Madame Royale, a novel by Elena Maria Vidal


Madame Royale, by Elena Maria Vidal

The French Restoration (1814-1830) is an era woefully neglected by historical novelists. Fortunately, Elena Maria Vidal helps fill this void with her Madame Royale.

Marie-Thérèse-Charlotte de France, Duchesse d’Angoulême, was the eldest child of Louis XVI and Marie-Antoinette, and later the last Queen of France, albeit for a few minutes, until her husband’s abdication on a fateful day of July 1830. For most of her life, she was known simply as Madame Royale.

Vidal gives us a gripping portrait of a woman whose personal destiny is enmeshed with the convulsions of the French Revolution and European history. In the novel, we first meet Thérèse, as we will simply call her, in her English exile, presiding over the shabby court of her uncle, King Louis XVIII. There I must admit to being prejudiced: the setting of the beginning of Vidal’s novel is exactly the same as that of the conclusion of my own Mistress of the Revolution: Hartwell House, an estate in the English countryside. I had not read Madame Royale when I wrote my own novel, and was startled by the coincidence.

The point of view of the novel is that of Thérèse, which is to say informed by her royalist conviction and deeply held Catholic faith. A lesser novelist might have been carried away by her identification with her heroine, and tempted to give us a hagiographic description of the royal family and its supporters. But here we get to see historical characters, flaws and all. We meet King Louis XVIII, who “did not like to discuss conspiracies, since he himself had been involved in so many.” True enough, Louis XVI had no more determined and dangerous enemy than this all too clever brother.

We also meet his Queen, Marie-Josephine de Savoie, no less an enemy to Marie-Antoinette in the glory of her past Versailles days, now a pathetic alcoholic, blurting out inconvenient truths in front of her husband and courtiers, and yet touched by the grace of contrition at the very end of her life. And Vidal’s description of the Comte d’Artois, later King Charles X, is equally accurate: an aging dandy of great intellectual mediocrity, whom even the ordeals of the Revolution could not turn into a statesman.


Louis XVIII and the royal family

Thérèse alone lends dignity, and legitimacy, to these surviving Bourbons. Her allegiance to her uncle Louis XVIII silences those who raise questions about the fate of her brother, who may, or may not, have died in the grim embrace of the Temple prison. But this does not quell the demands of her conscience nor her the longings of her heart. She is racked by doubt and never abandons her quest for her lost brother.

We see Thérèse from the inside, and also as her contemporaries perceived her: a handsome, majestic woman, but also one whose demeanor is outwardly aloof, whose voice is hoarse and croaky, maybe from her long silence during her years at the Temple.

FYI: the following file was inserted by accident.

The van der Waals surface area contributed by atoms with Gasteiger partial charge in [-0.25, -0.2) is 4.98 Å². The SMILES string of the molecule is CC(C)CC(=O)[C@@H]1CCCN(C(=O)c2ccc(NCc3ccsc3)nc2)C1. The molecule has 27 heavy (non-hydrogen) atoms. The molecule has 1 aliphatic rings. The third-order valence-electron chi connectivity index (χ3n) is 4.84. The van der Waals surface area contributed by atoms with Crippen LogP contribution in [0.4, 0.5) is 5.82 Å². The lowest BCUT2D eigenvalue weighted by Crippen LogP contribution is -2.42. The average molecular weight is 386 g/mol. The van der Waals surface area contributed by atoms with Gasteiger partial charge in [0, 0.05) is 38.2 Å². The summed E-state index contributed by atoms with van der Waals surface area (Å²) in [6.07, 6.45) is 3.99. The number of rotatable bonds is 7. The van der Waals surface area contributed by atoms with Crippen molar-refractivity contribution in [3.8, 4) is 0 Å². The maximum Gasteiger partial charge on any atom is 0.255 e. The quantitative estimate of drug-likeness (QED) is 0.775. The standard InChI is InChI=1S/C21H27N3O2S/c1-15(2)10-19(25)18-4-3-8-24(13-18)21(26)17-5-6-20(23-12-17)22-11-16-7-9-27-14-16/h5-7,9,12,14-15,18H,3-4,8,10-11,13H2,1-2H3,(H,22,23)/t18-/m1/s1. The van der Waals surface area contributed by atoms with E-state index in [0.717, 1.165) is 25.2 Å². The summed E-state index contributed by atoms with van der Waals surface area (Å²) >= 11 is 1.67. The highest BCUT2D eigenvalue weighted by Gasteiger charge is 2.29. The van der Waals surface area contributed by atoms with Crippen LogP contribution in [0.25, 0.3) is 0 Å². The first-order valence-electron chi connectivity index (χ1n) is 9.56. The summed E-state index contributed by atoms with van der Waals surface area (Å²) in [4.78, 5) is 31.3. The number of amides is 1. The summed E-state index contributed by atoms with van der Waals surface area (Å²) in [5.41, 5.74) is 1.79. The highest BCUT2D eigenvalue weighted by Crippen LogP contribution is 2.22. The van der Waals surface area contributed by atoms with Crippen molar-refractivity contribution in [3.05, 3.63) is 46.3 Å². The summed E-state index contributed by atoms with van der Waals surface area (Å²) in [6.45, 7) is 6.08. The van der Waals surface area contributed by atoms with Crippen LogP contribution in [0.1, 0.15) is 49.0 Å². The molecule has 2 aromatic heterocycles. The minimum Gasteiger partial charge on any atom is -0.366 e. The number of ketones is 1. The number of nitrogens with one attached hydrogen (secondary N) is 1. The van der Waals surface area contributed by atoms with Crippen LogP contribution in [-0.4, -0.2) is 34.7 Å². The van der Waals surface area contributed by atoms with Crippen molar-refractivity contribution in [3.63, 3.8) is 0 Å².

Some passages in the novel make an unforgettable impression, in particular Thérèse’s meeting with Jeanne Simon, the widow of the cobbler Simon, who had been appointed “tutor” to Louis XVII at the Temple. One could have expected a hateful description of the old lady, but Vidal, in addition to doing impeccable research, never lets us forget that revolutionaries too are human. In Mère Simon, she shows us an outwardly harsh, but uncannily perceptive woman.  She and Thérèse, across the chasm that sets them apart, are united by their love of the lost child.

There are other highlights, in particular Thérèse’s almost nightmarish return to Versailles after the Restoration, when she finds the ghosts of her loved ones haunting the gilded palace of her childhood.

The novel is a work of utmost subtlety, a quality that is nowhere more apparent than in the evocation of Thérèse’s union to her cousin, the Duc d’Angoulême, heir to the throne. Like every marriage, this one is a mystery to outsiders, but we feel Thérèse’s ongoing struggle to breathe life and love into it. Readers looking for romance or lurid bedroom scenes will be disappointed, but I found the complexity of the couple’s relationship entrancing.

“The heart of the novel is the mystery of suffering; not the dramatic agony of martyrdom and death, but the long travail of years amid duties and disappointments, the suffering of living,” writes Elena Maria Vidal. There is no better description of the book.


Duchesse d'Angouleme, by Caminade

And stay tuned: I will have the privilege of interviewing the authoress shortly. For further reading on Madame Royale, I refer you to her Memoir (here and here, in English translation.) The great novel of the French Restoration is, of course, Stendhal’s masterpiece, The Red and the Black. For recent historical fiction, I recommend Louis Bayard’s The Black Tower.

FTC Disclosure: I received a free review copy of Madame Royale.

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